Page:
Scotland’s Quintessential Village
Braemar, a tiny village in the Grampian Highlands of Scotland, is the Scotland you expect to see—rivers rushing over ancient rocks, hills of heather, a turreted castle, mountains reflecting purple in the distance. The beauty of the Scottish countryside surrounds Braemar and there is much to revel in.
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The lovely stone village at the junction of the rivers Clunie and Dee is a wonderful place to relax or, for the more ambitious, to tackle hill trails abounding in the area--within a short distance of Braemar there are twenty hills with peaks over 3000 feet.
But Braemar is probably best known for its annual Braemar Gathering, the Highland Games at their best. The Braemar Games were established in 1832 and received royal approval from Queen Victoria in 1848. The royal family continues to attend every year—Queen Elizabeth is the patron of the games.
On the first Saturday in September massed pipes and drum bands cry out with centuries old music, presenting a spectacle for eye and ear. Pipe and drum competitions, highland dancing, caber-tossing, shot putting, hammer throwing and other traditional events take place.
Braemar is full of history. It was the site of the Jacobite Rising of 1715 where the standard was raised to put the house of Stuart back on the British throne. The actual spot is now the Invercauds Arms Hotel. Robert Louis Stevenson wrote the first part of Treasure Island in a Braemar cottage in August, 1881. Today, many of the village’s historic cottages offer bed and breakfast accommodation.
Two castles add to the atmosphere of the village. Kindrochit Castle, built in 1390 and now a ruin, stands in the centre of the village.
Braemar Castle, ½ mile to the north, is an L-plan tower house built as a hunting seat by the Earl of Mar in 1628. It burned 60 years later and was rebuilt with turrets and crenellations surrounding the original tower house.
A visit to the Highlands Heritage Centre located in the village is an informative and interesting journey through Braemar’s tradition and history. Exhibits feature the Highland Gathering, Queen Victoria, Balmoral Castle (just 8 miles down the road) and the history of the area. It contains a clan heritage shop sure to tempt those of Scottish descent.
Scattered in a mountain valley at the junction of three glens, Braemar is the quintessential Scottish Highland village, sure to please all who visit.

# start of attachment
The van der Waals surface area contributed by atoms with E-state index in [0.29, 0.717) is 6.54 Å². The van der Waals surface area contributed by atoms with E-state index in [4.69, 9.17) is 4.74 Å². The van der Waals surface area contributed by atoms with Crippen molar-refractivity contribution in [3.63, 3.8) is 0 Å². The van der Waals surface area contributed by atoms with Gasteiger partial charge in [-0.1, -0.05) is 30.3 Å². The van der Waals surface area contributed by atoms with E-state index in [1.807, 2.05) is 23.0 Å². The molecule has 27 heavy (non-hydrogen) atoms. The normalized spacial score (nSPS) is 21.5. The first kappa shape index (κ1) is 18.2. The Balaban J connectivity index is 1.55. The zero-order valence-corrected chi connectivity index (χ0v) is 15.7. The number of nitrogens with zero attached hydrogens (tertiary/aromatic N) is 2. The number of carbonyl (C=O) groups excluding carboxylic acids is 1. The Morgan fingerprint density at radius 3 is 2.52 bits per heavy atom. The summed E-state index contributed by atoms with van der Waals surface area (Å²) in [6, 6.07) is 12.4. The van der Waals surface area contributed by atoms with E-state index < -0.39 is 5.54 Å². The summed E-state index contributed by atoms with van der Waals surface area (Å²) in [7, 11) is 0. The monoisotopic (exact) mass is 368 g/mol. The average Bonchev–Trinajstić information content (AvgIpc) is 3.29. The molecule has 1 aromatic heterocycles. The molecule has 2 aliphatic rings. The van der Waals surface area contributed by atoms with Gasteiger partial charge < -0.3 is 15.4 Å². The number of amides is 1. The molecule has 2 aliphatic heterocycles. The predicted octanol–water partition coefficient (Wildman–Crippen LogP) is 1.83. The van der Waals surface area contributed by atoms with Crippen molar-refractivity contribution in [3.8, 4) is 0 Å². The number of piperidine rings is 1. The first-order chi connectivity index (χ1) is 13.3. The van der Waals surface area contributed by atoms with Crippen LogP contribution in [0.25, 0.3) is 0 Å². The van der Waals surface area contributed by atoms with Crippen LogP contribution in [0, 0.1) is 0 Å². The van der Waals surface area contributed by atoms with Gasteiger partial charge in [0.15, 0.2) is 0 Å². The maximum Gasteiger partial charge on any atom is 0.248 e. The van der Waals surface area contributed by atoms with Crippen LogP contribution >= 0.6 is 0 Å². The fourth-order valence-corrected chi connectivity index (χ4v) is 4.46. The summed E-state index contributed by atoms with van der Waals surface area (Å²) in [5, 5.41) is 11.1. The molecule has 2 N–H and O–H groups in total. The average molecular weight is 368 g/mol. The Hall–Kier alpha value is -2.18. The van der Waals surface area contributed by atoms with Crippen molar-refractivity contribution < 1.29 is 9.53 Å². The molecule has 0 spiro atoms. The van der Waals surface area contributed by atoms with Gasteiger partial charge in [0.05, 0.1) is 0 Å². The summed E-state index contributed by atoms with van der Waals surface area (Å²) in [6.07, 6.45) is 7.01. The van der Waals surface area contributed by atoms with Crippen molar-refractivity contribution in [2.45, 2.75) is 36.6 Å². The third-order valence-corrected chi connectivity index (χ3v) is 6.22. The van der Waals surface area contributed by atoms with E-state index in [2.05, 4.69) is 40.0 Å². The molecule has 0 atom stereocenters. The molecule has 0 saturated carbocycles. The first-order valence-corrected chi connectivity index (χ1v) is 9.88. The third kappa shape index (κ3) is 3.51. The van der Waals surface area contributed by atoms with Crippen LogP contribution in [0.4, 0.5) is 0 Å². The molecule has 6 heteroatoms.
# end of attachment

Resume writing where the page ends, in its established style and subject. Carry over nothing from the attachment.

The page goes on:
To reach Braemar from Edinburgh follow the A90 over the Forth Road Bridge to the M90 heading north to Perth. Just before Perth take junction 10 to junction 11; then take the A93 exit to Braemar (approximately 90 miles from Edinburgh). Nearest airport: Aberdeen
Braemar Tourist Information Centre, The Mews, Mar Rd., Braemar, Scotland Tel: 013397 41600.
Advance Reservations Service, Aberdeen and Grampian Tourist Board, Bridge Street, Banchory, AB315SX, Tel: 441330 825917
Tickets for the Highland Games must be booked for in advance through The Bookings Secretary, Coilacriech, By Ballater, Aberdeenshire, Scotland AB35 5UH
Braemar Highland Heritage Centre is located on Mar Road, Braemar. Tel: 013397 41944. Open all year, daily Apr-Sept 0900-1800, (July-Aug until 2000), Oct-Mar 1000-1700. Exhibits feature the Highland Gathering, Queen Victoria, Balmoral Castle and the history of the area. It contains a clan heritage shop.
Braemar Castle, located ½ mile north of Braemar on the A93, is open April 10 to October 31, Saturday through Thursday from 10 to 6.
Balmoral Castle, 8 miles north of Braemar on the A93—grounds, gardens and exhibitions only open mid April to end of July daily except Sundays in April, 10-5, last admission 4pm.
Image credits: Braemar Morrone courtesy Steve Hayes; Braemar bridge view by Barbara Ballard; Braemar pipers courtesy Visit Britain; Braemar dancers courtesy Jim Henderson; Kindrochit Castle courtesy Mike Franklin; Braemar Castle courtesy Graeme Buck; Braemar thrower courtesy Jim Henderson.